______________________________________Hydroxy-terminated polybutadiene                 71.88%  by weight  (Poly bd R45HT from Elf-Atochem)  Stearyl alcohol 7.55% by weight  (Lanette 18 from Henkel)  Antioxidant 1.01% by weight  (Irganox 1010 from CIBA)  Isophorone diisocyanate 12.58% by weight  Vestanat IPDI from Creanova)  Dibutyl tin dilaurate 0.05% by weight  (Methacure T-12 from Air Products)  Phenyl amino propyl trimethoxy silane 6.94% by weight  (Silquest Y-9669 from Witco)______________________________________

The hydroxy-terminated polybutadiene, stearyl alcohol, and antioxidant were added to a mixing device and heated under vacuum to a temperature greater than 150 F. to melt the stearyl alcohol and remove any residual water. Isophorone diisocyanate was slowly added to the mixing device until the mixture was uniform. Dibutyl tin dilaurate catalyst was added to the mixing device and the contents mixed under vacuum for about 120 minutes at a temperature of between about 145 and about 155 F. Phenyl amino propyl trimethoxy silane was added to the mixing device and the contents mixed under vacuum for about 90 minutes at a temperature of between about 140 and about 160 F.

The prepolymer produced had a final viscosity of 48,000 cps at 145 F. At room temperature, the prepolymer was a thick liquid with a viscosity greater than 700,000 cps.

EXAMPLE 2

The process of Example 1 was repeated to prepare prepolymers using different amounts of stearyl alcohol. The materials used were the same as in Example 1. The materials used, their amounts, and the NCO/OH ratio are set forth in Formulations A to C as follows:

____________________________________________________________________________Hydroxy-terminated polybutadiene                   71.91%  by weight  Stearyl alcohol (end caps 35% of unreacted NCO) 5.03% by weight                            Antioxidant 1.01% by weight  Isophorone diisocyanate 12.58% by weight  Dibutyl tin dilaurate 0.04% by weight  Phenyl amino propyl trimethoxy silane 9.42% by weight  (end caps 65% of unreacted NCO)  NCO/OH 1.9 by weight______________________________________

____________________________________________________________________________Hydroxy-terminated polybutadiene                   71.86%  by weight  Stearyl alcohol (end caps 69% of unreacted NCO) 10.06% by weight                            Antioxidant 1.00% by weight  Isophorone diisocyanate 12.58% by weight  Dibutyl tin dilaurate 0.04% by weight  Phenyl amino propyl trimethoxy silane 4.46% by weight  (end caps 31% of unreacted NCO)  NCO/OH 1.9______________________________________

____________________________________________________________________________Hydroxy-terminated polybutadiene                   74.07%  by weight  Stearyl alcohol (end caps 0% of unreacted NCO) --  by weight  Antioxidant 0.98% by weight  Isophorone diisocyanate 12.30% by weight  Dibutyl tin dilaurate 0.05% by weight  Phenyl amino propyl trimethoxy silane 12.60% by weight  (end caps 100% of unreacted NCO)  NCO/OH 1.8______________________________________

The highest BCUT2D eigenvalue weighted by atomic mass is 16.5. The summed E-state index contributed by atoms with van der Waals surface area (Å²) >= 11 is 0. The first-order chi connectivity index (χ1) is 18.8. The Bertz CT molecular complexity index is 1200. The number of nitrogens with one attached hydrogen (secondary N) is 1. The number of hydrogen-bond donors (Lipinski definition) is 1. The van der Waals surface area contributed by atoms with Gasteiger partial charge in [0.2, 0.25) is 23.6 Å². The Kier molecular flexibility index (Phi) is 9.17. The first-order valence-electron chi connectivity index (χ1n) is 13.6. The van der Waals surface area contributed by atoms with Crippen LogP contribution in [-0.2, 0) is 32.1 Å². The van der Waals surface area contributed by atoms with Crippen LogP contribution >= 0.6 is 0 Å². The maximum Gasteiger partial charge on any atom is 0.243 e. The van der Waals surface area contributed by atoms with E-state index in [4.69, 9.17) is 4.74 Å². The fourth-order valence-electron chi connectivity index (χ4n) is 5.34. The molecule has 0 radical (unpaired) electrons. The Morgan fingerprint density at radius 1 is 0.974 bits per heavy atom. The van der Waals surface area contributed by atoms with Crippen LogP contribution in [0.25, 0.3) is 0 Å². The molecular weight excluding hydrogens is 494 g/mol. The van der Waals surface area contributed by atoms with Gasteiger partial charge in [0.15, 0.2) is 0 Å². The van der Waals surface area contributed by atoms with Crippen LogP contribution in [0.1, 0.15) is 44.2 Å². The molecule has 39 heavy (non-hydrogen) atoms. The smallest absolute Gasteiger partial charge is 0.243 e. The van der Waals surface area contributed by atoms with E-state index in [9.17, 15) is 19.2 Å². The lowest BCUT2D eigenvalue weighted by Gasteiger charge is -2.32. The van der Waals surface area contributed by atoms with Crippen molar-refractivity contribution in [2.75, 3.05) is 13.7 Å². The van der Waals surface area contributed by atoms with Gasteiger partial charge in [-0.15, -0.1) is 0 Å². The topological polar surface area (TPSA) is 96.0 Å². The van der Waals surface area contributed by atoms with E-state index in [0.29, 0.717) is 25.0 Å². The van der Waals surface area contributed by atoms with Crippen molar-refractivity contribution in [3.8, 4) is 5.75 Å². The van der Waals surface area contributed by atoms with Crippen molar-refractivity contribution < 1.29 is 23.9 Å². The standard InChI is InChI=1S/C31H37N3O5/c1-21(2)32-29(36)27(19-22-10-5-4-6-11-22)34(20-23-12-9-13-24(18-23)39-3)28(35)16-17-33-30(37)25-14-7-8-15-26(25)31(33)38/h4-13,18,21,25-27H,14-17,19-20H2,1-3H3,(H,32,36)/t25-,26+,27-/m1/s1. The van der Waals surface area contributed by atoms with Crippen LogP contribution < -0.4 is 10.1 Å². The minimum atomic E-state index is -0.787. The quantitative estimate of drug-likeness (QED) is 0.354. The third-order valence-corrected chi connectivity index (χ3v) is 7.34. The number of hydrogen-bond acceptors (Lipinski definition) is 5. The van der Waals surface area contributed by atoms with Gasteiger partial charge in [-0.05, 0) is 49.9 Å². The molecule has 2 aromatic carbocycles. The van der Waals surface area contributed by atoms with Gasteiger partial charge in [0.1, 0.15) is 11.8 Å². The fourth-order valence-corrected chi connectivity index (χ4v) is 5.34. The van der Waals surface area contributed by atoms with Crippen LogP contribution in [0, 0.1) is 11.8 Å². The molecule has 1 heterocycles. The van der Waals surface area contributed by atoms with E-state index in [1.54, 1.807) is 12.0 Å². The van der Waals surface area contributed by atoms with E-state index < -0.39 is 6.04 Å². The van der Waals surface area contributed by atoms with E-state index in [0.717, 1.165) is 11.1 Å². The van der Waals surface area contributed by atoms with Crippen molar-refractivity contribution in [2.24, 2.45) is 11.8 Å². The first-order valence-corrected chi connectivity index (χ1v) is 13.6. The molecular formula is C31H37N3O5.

EXAMPLE 3

The procedure of Example 1 was repeated to prepare prepolymers with different types of end capping. The monofunctional alcohol used in Formulations A and B was based on low molecular weight polyethylene with an OH equivalent weight of 435 (Unilin 350™ which is available from Baker-Petrolite). The materials used are the same as in Example 1 unless otherwise described. The materials used, their amounts and the NCO/OH ratio are as set forth in Formulations A to D as follows:

____________________________________________________________________________Hydroxy-terminated polybutadiene                 68.68%  by weight  Monofunctional alcohol (end caps 50% of 11.68% by weight  unreacted NCO)  (Unilin 350 from Baker-Petrolite)  Antioxidant 0.96% by weight  Isophorone diisocyanate 12.02% by weight  Dibutyl tin dilaurate 0.04% by weight  Phenyl amino propyl trimethoxy silane 6.63% by weight  (end caps 50% of unreacted NCO)  NCO/OH 1.9______________________________________

The prepolymer prepared was a paste-like wax at room temperature. The prepolymer had a melt viscosity of 160,000 cps at 145 F.

____________________________________________________________________________Hydroxy-terminated polybutadiene                 67.63%  by weight  Monofunctional alcohol (end caps 70% 15.28% by weight  of unreacted NCO)  Antioxidant 1.02% by weight  Isophorone diisocyanate 11.83% by weight  Dibutyl tin dilaurate 0.05% by weight  Phenyl amino propyl trimethoxy silane 4.19% by weight  (end caps 30% of unreacted NCO)  NCO/OH 1.9______________________________________

The prepolymer prepared was a solid wax at room temperature. Melt viscosity was 208,000 cps at 140 F.

____________________________________________________________________________Hydroxy-terminated polybutadiene                   72.29%  by weight  Stearyl alcohol (end caps 50% of unreacted NCO) 7.59% by weight                            Antioxidant 1.00% by weight  Isophorone diisocyanate 12.65% by weight  Dibutyl tin dilaurate 0.05% by weight  T-butyl amino propyl trimethoxy silane1 6.42% by weight  (end caps 50% of unreacted NCO)  NCO/OH 1.9______________________________________ 1 (PSX 5403 ™ which is available from Sivinto)